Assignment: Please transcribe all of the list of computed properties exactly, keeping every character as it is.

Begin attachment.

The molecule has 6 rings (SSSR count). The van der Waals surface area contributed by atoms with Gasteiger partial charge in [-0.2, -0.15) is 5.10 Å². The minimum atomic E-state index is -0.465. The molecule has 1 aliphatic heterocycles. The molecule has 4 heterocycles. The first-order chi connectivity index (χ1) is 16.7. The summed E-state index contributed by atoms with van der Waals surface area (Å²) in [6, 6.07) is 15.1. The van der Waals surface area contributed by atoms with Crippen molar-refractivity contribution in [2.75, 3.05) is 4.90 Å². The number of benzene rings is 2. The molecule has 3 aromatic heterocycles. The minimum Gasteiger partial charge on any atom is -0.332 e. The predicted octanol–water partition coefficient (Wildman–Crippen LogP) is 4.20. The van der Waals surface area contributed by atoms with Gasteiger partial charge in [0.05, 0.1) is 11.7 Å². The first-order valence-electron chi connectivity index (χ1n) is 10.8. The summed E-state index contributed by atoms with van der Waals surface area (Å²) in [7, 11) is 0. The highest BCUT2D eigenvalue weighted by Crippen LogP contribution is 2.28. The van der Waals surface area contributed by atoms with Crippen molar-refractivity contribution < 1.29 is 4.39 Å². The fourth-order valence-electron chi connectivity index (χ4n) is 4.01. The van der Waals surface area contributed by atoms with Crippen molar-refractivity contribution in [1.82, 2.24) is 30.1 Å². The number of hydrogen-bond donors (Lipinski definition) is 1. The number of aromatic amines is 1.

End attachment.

The molecule has 6 rings (SSSR count). The van der Waals surface area contributed by atoms with Gasteiger partial charge in [-0.2, -0.15) is 5.10 Å². The minimum atomic E-state index is -0.465. The molecule has 1 aliphatic heterocycles. The molecule has 4 heterocycles. The first-order chi connectivity index (χ1) is 16.7. The summed E-state index contributed by atoms with van der Waals surface area (Å²) in [6, 6.07) is 15.1. The van der Waals surface area contributed by atoms with Crippen molar-refractivity contribution in [2.75, 3.05) is 4.90 Å². The number of benzene rings is 2. The molecule has 3 aromatic heterocycles. The minimum Gasteiger partial charge on any atom is -0.332 e. The predicted octanol–water partition coefficient (Wildman–Crippen LogP) is 4.20. The van der Waals surface area contributed by atoms with Gasteiger partial charge in [0.05, 0.1) is 11.7 Å². The first-order valence-electron chi connectivity index (χ1n) is 10.8. The summed E-state index contributed by atoms with van der Waals surface area (Å²) in [7, 11) is 0. The highest BCUT2D eigenvalue weighted by Crippen LogP contribution is 2.28. The van der Waals surface area contributed by atoms with Crippen molar-refractivity contribution < 1.29 is 4.39 Å². The fourth-order valence-electron chi connectivity index (χ4n) is 4.01. The van der Waals surface area contributed by atoms with Crippen molar-refractivity contribution in [1.82, 2.24) is 30.1 Å². The number of hydrogen-bond donors (Lipinski definition) is 1. The number of aromatic amines is 1.